Marriotts, Why Don’t You Pay Your Housekeepers More?

The Marriott hotel chains are at it again.  If past distributors of pornography and current owners of casinos aren’t enough, now they are admitting that they don’t pay their housekeepers enough and they want you and I to make up for their employee’s skimpy paychecks.  Hey Marriotts, how about paying a living wage?

According to the CBCnews:

Marriott hotels are urging guests to leave tips for housekeepers in envelopes provided in their rooms.

More than 160,000 Marriott hotel rooms across Canada and the U.S. include special envelopes to encourage travelers to leave tips and thank-you notes for housekeeping staff.

The program is the brainchild of Maria Shriver’s foundation, A Woman’s Nation, created as a response to under-appreciated housekeeping staff who are often overlooked for tips because they have little contact with guests, according to the foundation’s site.

But it seems like the program is taking a lot of flack.  According to Fischer McKay:

Tipping housekeepers is the right thing to do, but the envelopes are a tacit admission by the owners that they are not paying their employees enough.

And Michael Mombourquette:

Sounds like the hotel is looking for ways to avoid paying their staff a decent salary and benefits by telling them they’ll get tips.

Perhaps Maria should be concentrating her efforts on getting Marriott et al. to pay their employees a living wage.  People who stay at a Marriott pay $200+/night to stay at their hotels, plus they charge for Internet service and serve overpriced food and booze.  I’ll tip more, but don’t tell me the Marriotts can’t afford to pay their housekeepers more.  But I forgot, they don’t have the income from pornography anymore.

This entry was posted in mormonism, Personal Essays, Social Justice and tagged , . Bookmark the permalink.

6 Responses to Marriotts, Why Don’t You Pay Your Housekeepers More?

  1. Susan says:

    I always leave a tip, Marriott or not. Marriott did not write the book on this. Most hotels/hotel chains pay their housekeeping guests a very minimal wage and they rely on tips. So do restaurant and other hospitality employees. A tip is a great way to say “thank you”. I have stayed at hotels before where an envelope was placed as a nudge to patrons to tip. I do not find it offensive. A tip most likely also causes the housekeeping employee to take a few extra steps to ensure your room is satisfactory. Marriott does not own this. The minimuim wage needs to be raised for all employees.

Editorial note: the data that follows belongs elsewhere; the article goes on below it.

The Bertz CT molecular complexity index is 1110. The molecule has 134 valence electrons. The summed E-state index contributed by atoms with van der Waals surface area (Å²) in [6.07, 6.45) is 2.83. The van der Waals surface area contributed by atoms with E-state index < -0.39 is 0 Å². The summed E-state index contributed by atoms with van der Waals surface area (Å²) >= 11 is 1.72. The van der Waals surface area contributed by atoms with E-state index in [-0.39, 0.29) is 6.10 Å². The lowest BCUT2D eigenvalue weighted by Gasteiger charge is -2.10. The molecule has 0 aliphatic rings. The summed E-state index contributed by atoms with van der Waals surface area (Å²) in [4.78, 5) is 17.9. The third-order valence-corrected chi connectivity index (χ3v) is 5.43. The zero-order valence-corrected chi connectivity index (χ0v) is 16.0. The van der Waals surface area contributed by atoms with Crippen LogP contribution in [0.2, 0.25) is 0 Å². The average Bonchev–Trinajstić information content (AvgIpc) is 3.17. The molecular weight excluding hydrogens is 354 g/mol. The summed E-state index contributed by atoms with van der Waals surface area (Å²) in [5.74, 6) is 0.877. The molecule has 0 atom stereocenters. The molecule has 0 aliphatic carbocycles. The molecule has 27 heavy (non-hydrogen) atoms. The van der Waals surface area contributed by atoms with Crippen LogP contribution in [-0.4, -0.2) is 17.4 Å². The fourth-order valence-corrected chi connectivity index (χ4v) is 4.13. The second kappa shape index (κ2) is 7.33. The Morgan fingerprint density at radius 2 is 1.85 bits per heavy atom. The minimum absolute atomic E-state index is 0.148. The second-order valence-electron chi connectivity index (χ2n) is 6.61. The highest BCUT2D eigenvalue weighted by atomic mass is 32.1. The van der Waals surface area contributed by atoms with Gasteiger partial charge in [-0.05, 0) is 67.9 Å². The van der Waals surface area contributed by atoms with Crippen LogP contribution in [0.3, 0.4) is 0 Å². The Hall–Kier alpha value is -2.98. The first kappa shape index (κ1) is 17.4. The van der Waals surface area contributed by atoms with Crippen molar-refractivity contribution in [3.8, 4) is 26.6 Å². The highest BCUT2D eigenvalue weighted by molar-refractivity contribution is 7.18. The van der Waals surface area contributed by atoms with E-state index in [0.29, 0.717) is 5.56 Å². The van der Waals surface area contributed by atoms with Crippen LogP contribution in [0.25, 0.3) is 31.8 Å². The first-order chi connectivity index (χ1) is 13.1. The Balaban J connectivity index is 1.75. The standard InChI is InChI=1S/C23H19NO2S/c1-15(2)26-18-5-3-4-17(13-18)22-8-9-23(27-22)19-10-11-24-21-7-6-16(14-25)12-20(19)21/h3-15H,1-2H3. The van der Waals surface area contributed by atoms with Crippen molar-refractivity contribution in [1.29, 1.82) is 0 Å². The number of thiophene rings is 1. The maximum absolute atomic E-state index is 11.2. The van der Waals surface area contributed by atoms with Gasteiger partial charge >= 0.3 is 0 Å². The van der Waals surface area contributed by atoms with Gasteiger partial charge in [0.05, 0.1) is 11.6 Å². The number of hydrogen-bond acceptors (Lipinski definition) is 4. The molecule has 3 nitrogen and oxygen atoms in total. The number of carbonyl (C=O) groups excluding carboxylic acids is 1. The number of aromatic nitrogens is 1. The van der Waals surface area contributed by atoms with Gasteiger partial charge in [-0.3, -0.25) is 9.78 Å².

• rogerdhansen says:

      So are you arguing the case that the Marriotts couldn’t raise their rates $2 (1 percent) and then pay their housekeepers a decent wage? I don’t find the envelopes offensive, I find the need for the envelopes offensive. And the Marriotts are as much to blame as those who don’t tip.

  2. Susan says:

    It would not matter to me, personally, if the Marriott’s raised their rates. I would still tip their housekeepers and any others in the service industry. The need for envelopes may be necessary because so many people forget to tip, thus the friendly reminder (or unfriendly, depending upon your point of view). Do you always remember to tip, Roger?

    • rogerdhansen says:

      No, I don’t always remember to tip. And I don’t mind the Marriotts leaving an envelope. What I do mind is the Marriotts not paying a living wage and then trying ease their consciences by leaving a tip envelope.

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  4. alice says:

    I stopped staying at Marriotts when I stayed at an uptown Marriott in Portland OR. Not only was the room fee stiff but they charged a ridiculous fee for the internet and then there was another gouging for the parking.

    I can stay at anyplace along Interstate 5 that travels from one end of the West Coast to the other without ever having to pay for internet or parking.

    I tip housekeeping wherever I am but that’s a personal expression of appreciation from me to the kind anonymous women who make me comfortable and clean up after me NOT an excuse to exploit employees.

    Just how much would it hurt the Marriotts’ bottom line to pay the people they COULD NOT do business without? Think they’d actually have to resign from a single one of their private clubs or leave a yacht at the dock for a day?

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